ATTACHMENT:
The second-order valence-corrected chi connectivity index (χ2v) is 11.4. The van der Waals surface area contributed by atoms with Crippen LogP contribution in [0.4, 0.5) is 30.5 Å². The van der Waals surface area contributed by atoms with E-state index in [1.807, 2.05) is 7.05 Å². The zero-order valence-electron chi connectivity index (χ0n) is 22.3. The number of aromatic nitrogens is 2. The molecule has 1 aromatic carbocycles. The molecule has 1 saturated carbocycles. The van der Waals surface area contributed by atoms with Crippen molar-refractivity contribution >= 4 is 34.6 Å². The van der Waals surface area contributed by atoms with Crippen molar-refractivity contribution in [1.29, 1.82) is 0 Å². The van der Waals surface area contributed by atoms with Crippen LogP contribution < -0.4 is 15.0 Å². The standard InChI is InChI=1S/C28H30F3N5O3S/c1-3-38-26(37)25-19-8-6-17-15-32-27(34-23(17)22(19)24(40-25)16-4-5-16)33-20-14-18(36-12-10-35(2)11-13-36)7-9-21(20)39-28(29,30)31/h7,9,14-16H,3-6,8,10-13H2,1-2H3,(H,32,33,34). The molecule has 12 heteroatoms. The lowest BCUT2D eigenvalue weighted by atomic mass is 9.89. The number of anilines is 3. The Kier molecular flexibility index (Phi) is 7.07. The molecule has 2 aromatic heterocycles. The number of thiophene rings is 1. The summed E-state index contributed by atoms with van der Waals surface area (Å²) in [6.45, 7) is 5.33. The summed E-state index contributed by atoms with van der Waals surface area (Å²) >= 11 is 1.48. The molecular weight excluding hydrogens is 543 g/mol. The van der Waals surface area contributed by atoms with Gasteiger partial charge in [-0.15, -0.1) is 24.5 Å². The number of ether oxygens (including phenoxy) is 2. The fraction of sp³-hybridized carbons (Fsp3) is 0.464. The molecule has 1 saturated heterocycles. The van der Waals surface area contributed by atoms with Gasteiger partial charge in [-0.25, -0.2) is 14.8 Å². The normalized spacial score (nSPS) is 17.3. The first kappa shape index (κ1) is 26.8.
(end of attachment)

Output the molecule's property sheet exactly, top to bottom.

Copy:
The second-order valence-corrected chi connectivity index (χ2v) is 11.4. The van der Waals surface area contributed by atoms with Crippen LogP contribution in [0.4, 0.5) is 30.5 Å². The van der Waals surface area contributed by atoms with E-state index in [1.807, 2.05) is 7.05 Å². The zero-order valence-electron chi connectivity index (χ0n) is 22.3. The number of aromatic nitrogens is 2. The molecule has 1 aromatic carbocycles. The molecule has 1 saturated carbocycles. The van der Waals surface area contributed by atoms with Crippen molar-refractivity contribution >= 4 is 34.6 Å². The van der Waals surface area contributed by atoms with Crippen molar-refractivity contribution in [1.29, 1.82) is 0 Å². The van der Waals surface area contributed by atoms with Crippen LogP contribution < -0.4 is 15.0 Å². The standard InChI is InChI=1S/C28H30F3N5O3S/c1-3-38-26(37)25-19-8-6-17-15-32-27(34-23(17)22(19)24(40-25)16-4-5-16)33-20-14-18(36-12-10-35(2)11-13-36)7-9-21(20)39-28(29,30)31/h7,9,14-16H,3-6,8,10-13H2,1-2H3,(H,32,33,34). The molecule has 12 heteroatoms. The lowest BCUT2D eigenvalue weighted by atomic mass is 9.89. The number of anilines is 3. The Kier molecular flexibility index (Phi) is 7.07. The molecule has 2 aromatic heterocycles. The number of thiophene rings is 1. The summed E-state index contributed by atoms with van der Waals surface area (Å²) in [6.45, 7) is 5.33. The summed E-state index contributed by atoms with van der Waals surface area (Å²) >= 11 is 1.48. The molecular weight excluding hydrogens is 543 g/mol. The van der Waals surface area contributed by atoms with Gasteiger partial charge in [-0.15, -0.1) is 24.5 Å². The number of ether oxygens (including phenoxy) is 2. The fraction of sp³-hybridized carbons (Fsp3) is 0.464. The molecule has 1 saturated heterocycles. The van der Waals surface area contributed by atoms with Gasteiger partial charge in [-0.25, -0.2) is 14.8 Å². The normalized spacial score (nSPS) is 17.3. The first kappa shape index (κ1) is 26.8.